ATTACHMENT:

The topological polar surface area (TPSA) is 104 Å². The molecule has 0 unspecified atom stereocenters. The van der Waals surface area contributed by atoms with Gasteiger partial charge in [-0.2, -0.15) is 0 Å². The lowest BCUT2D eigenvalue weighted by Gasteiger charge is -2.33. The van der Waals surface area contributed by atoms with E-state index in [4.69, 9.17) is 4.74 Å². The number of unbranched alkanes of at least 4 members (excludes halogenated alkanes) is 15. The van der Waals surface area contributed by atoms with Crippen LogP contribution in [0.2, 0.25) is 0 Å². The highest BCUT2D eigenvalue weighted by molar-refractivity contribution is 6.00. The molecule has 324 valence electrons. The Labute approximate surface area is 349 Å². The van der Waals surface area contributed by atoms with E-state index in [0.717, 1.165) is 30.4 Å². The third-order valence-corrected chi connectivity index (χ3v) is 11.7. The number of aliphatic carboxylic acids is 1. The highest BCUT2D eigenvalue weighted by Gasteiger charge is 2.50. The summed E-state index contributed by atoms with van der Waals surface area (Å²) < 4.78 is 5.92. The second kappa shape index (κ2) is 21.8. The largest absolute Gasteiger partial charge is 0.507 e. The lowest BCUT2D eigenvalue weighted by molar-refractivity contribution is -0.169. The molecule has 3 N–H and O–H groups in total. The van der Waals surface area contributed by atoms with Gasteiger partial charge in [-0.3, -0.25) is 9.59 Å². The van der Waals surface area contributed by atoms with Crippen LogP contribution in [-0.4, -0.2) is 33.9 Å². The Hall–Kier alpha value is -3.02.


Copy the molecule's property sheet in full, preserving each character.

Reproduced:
The topological polar surface area (TPSA) is 104 Å². The molecule has 0 unspecified atom stereocenters. The van der Waals surface area contributed by atoms with Gasteiger partial charge in [-0.2, -0.15) is 0 Å². The lowest BCUT2D eigenvalue weighted by Gasteiger charge is -2.33. The van der Waals surface area contributed by atoms with E-state index in [4.69, 9.17) is 4.74 Å². The number of unbranched alkanes of at least 4 members (excludes halogenated alkanes) is 15. The van der Waals surface area contributed by atoms with Crippen LogP contribution in [0.2, 0.25) is 0 Å². The highest BCUT2D eigenvalue weighted by molar-refractivity contribution is 6.00. The molecule has 324 valence electrons. The Labute approximate surface area is 349 Å². The van der Waals surface area contributed by atoms with E-state index in [0.717, 1.165) is 30.4 Å². The third-order valence-corrected chi connectivity index (χ3v) is 11.7. The number of aliphatic carboxylic acids is 1. The highest BCUT2D eigenvalue weighted by Gasteiger charge is 2.50. The summed E-state index contributed by atoms with van der Waals surface area (Å²) < 4.78 is 5.92. The second kappa shape index (κ2) is 21.8. The largest absolute Gasteiger partial charge is 0.507 e. The lowest BCUT2D eigenvalue weighted by molar-refractivity contribution is -0.169. The molecule has 3 N–H and O–H groups in total. The van der Waals surface area contributed by atoms with Gasteiger partial charge in [-0.3, -0.25) is 9.59 Å². The van der Waals surface area contributed by atoms with Crippen LogP contribution in [-0.4, -0.2) is 33.9 Å². The Hall–Kier alpha value is -3.02.